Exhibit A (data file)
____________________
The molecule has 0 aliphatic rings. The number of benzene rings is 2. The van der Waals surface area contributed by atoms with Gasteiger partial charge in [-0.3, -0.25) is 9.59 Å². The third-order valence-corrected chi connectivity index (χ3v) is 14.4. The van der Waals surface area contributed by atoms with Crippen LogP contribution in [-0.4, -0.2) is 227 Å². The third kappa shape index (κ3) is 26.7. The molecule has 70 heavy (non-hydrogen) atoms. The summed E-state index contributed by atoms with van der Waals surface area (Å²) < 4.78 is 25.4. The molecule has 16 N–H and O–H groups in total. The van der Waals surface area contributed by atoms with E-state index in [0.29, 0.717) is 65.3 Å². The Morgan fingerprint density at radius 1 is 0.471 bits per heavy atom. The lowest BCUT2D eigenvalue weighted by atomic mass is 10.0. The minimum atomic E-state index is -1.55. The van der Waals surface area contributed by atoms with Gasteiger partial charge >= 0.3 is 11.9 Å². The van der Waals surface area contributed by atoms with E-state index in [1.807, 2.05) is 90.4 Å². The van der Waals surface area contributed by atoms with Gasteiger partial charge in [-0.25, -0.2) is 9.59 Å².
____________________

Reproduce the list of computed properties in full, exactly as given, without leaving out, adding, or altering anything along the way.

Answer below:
The molecule has 0 aliphatic rings. The number of benzene rings is 2. The van der Waals surface area contributed by atoms with Gasteiger partial charge in [-0.3, -0.25) is 9.59 Å². The third-order valence-corrected chi connectivity index (χ3v) is 14.4. The van der Waals surface area contributed by atoms with Crippen LogP contribution in [-0.4, -0.2) is 227 Å². The third kappa shape index (κ3) is 26.7. The molecule has 70 heavy (non-hydrogen) atoms. The summed E-state index contributed by atoms with van der Waals surface area (Å²) < 4.78 is 25.4. The molecule has 16 N–H and O–H groups in total. The van der Waals surface area contributed by atoms with E-state index in [0.29, 0.717) is 65.3 Å². The Morgan fingerprint density at radius 1 is 0.471 bits per heavy atom. The lowest BCUT2D eigenvalue weighted by atomic mass is 10.0. The minimum atomic E-state index is -1.55. The van der Waals surface area contributed by atoms with Gasteiger partial charge >= 0.3 is 11.9 Å². The van der Waals surface area contributed by atoms with E-state index in [1.807, 2.05) is 90.4 Å². The van der Waals surface area contributed by atoms with Gasteiger partial charge in [-0.25, -0.2) is 9.59 Å².